While there are many practical applications for a life coach, remember that their services are goal-oriented. In other words, it’s not their job to handle and work on your mental health situation in pursuing that goal.
Indeed, they are an incredible resource but be aware of these differences when you are looking at your options for care and help.
Does Psychotherapy Work?
In 1986, a study found that after eight sessions in psychotherapy, over 50% of people saw measurable improvement, and by session 26, over 75% did. Those numbers may not convince you, but let’s put that into perspective.
Out of 2,400 people with all different types of mental health states and behavioral disorders, a handful of sessions helped over 1,800 people. It makes sense because many of those people would need medication and psychotherapy, and at that time, pharmacology and psychotherapy were both a lot less advanced than they are today.
Also, that statistic doesn’t tell us how the participants in that study benefited from those sessions. We know that some of the benefits include:
- fewer sick days throughout the average person’s career
- less disability develops during mid and late adulthood
- fewer overall medical issues
- increased satisfaction at work
While these benefits aren’t precisely determinate, they do have an immense impact when considering the long haul.
And though these differences are enough for some people, clinical psychologists, neurologists, and other scientists have done some digging to find even more positive results.
Did you know they can take images of your brain working? They have found brain changes in people that have participated in psychotherapy, especially in mental illnesses like anxiety and depression.
Additionally, they found that the changes were similar to those consequent of using medication.
All we can say is that if you decide to use psychotherapy in your life, help yourself out and be as reciprocal as possible. To clarify, if your therapist gives you an assignment in between sessions, do it. If they ask you a rough question, answer it.
They aren’t telling you to do these things because they like to assign work, but rather to help you further on your healing journey.
Do I Need Psychotherapy?
Yes, and here is why.
At some point in our lives, we all need help. Life is full of challenges, and it likely always will be. What therapy does is teach you how to work through the worst of it with your mind intact.
That may sound simple, but it’s not. There has never been a time where we (humanity) have been more stressed, overweight, and sleep-deprived.
Think about that. According to the statistics, people with a third of a lifespan. Are they wrong? Judging by what we see in our practice, those stats could not be more right, especially if you consider this last year.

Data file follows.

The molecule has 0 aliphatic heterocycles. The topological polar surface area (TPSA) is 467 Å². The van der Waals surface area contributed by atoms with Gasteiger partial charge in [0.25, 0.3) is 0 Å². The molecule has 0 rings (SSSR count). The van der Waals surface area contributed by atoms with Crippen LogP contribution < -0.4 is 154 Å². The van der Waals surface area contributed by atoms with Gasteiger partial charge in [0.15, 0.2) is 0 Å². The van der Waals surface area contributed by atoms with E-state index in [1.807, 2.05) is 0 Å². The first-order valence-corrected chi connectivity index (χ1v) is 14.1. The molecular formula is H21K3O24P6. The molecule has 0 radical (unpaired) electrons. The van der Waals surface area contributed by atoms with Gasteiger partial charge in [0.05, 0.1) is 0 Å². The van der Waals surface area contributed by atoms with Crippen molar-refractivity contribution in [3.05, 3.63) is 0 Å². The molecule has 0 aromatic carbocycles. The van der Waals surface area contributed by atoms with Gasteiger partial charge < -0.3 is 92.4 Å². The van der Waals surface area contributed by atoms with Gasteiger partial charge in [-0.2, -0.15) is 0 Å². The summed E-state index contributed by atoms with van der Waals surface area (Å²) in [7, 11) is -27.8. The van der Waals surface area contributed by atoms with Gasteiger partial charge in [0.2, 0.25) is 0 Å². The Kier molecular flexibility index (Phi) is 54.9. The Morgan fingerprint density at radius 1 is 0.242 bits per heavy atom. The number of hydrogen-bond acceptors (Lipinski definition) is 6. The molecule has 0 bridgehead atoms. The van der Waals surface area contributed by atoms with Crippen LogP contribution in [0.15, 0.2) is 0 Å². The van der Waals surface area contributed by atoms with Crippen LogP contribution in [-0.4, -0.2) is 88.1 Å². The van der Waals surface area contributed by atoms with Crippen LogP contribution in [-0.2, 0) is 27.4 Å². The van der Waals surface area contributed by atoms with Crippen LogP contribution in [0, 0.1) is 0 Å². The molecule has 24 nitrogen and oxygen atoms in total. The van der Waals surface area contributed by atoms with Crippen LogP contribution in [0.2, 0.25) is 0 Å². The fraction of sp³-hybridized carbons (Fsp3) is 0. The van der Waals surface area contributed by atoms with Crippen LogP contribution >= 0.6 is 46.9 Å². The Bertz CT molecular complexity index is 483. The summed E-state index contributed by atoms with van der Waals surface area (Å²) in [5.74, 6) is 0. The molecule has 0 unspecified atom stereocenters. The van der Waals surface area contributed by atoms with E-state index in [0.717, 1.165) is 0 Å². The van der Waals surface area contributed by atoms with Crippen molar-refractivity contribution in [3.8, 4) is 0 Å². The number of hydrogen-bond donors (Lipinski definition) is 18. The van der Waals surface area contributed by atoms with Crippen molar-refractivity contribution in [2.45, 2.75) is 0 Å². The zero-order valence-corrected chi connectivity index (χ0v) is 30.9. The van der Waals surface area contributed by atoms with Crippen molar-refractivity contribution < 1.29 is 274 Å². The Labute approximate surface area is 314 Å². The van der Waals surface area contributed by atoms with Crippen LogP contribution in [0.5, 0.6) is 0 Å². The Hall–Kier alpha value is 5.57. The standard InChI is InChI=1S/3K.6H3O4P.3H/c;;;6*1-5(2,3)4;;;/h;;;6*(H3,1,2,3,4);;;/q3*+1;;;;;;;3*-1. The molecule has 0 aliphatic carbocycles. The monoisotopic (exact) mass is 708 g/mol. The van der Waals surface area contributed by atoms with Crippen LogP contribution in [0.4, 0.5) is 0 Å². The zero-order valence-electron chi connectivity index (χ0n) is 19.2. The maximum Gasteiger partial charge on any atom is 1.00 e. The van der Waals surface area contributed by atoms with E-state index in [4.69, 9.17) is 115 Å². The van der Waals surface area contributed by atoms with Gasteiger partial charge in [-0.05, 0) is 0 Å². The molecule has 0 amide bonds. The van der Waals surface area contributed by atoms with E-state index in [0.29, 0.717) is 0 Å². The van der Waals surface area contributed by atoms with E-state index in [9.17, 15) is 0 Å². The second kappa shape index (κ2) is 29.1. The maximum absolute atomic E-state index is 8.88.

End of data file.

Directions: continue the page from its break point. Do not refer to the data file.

We’ve never experienced anything like this before, and you are probably feeling more out of balance and disconnected than you have in life. So, let us help you.
Using psychotherapy, you can learn to cope effectively and not feel like you are running on fumes. When you attend regular psychotherapy sessions, you have a constant resource that guides you through the ever-changing landscape of your life.
Suppose there is anxiety, depression, grief, PTSD, or eating disorders mucking up your mental health. In that case, you have a professional trained in helping you manage and even overcome these disorders. You’ll have someone there to help you through every step of recovery and there to help prevent relapse.
It’s A Balance
If you don’t need to have a diagnosis to seek help. Plain old life can be brutal, and there is nothing wrong with seeking help now and then.
A couple of reasons to get therapy include issues such as:
- internal or external conflict
- emotional pain
- sadness or depression
- lack of balance
You do not need to have a diagnosable disorder to benefit from professional help in the long run.
You could feel that everything is going well in your life. You have adequate coping skills, a healthy relationship with your partner, no negative thought processes, and still benefit from psychotherapy. In that case, it would be merely preventative.
And let’s be honest, if every person went to therapy before they needed therapy, it would be pretty cool.
Just remember, in therapy, you learn how to face it all head-on, whatever “it” may be. This might sound scary, but we promise that it’s not as bad as avoiding all the hard stuff forever.
Because whether we realize it or not, when we block out the bad, we inevitably miss the good, too.
No matter what you are dealing with, psychotherapy can help.
Contact us to find out more about how a therapist can help you, or read more about our therapy and counseling services. To get started, give us a call at 832-559-2622 or text us at 832-699-5001 to schedule an appointment.